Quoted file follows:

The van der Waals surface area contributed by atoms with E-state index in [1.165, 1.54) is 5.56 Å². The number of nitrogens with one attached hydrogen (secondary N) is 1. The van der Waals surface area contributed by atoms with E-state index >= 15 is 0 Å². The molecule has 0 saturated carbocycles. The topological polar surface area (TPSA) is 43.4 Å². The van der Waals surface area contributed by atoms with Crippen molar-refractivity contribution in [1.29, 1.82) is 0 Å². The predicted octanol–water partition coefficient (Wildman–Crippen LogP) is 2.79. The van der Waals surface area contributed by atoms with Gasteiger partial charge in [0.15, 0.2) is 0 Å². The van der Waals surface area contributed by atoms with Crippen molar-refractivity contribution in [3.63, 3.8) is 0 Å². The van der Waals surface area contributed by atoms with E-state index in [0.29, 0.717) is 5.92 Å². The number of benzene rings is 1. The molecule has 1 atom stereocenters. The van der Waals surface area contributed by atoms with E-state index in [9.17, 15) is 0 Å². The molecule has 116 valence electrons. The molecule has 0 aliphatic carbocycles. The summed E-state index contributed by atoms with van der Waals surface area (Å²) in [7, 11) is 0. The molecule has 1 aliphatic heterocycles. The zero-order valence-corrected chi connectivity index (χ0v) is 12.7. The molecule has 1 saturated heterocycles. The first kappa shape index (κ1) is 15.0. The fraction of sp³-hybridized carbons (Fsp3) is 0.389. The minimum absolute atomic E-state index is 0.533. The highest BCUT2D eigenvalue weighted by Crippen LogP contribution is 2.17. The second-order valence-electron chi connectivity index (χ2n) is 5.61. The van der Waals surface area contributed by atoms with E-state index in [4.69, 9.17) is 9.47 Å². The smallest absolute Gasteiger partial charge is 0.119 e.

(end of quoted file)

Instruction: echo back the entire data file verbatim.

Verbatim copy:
The van der Waals surface area contributed by atoms with E-state index in [1.165, 1.54) is 5.56 Å². The number of nitrogens with one attached hydrogen (secondary N) is 1. The van der Waals surface area contributed by atoms with E-state index >= 15 is 0 Å². The molecule has 0 saturated carbocycles. The topological polar surface area (TPSA) is 43.4 Å². The van der Waals surface area contributed by atoms with Crippen molar-refractivity contribution in [1.29, 1.82) is 0 Å². The predicted octanol–water partition coefficient (Wildman–Crippen LogP) is 2.79. The van der Waals surface area contributed by atoms with Gasteiger partial charge in [0.15, 0.2) is 0 Å². The van der Waals surface area contributed by atoms with Crippen molar-refractivity contribution in [3.63, 3.8) is 0 Å². The van der Waals surface area contributed by atoms with E-state index in [0.29, 0.717) is 5.92 Å². The number of benzene rings is 1. The molecule has 1 atom stereocenters. The van der Waals surface area contributed by atoms with E-state index in [9.17, 15) is 0 Å². The molecule has 116 valence electrons. The molecule has 0 aliphatic carbocycles. The summed E-state index contributed by atoms with van der Waals surface area (Å²) in [7, 11) is 0. The molecule has 1 aliphatic heterocycles. The zero-order valence-corrected chi connectivity index (χ0v) is 12.7. The molecule has 1 saturated heterocycles. The first kappa shape index (κ1) is 15.0. The fraction of sp³-hybridized carbons (Fsp3) is 0.389. The minimum absolute atomic E-state index is 0.533. The highest BCUT2D eigenvalue weighted by Crippen LogP contribution is 2.17. The second-order valence-electron chi connectivity index (χ2n) is 5.61. The van der Waals surface area contributed by atoms with E-state index in [4.69, 9.17) is 9.47 Å². The smallest absolute Gasteiger partial charge is 0.119 e.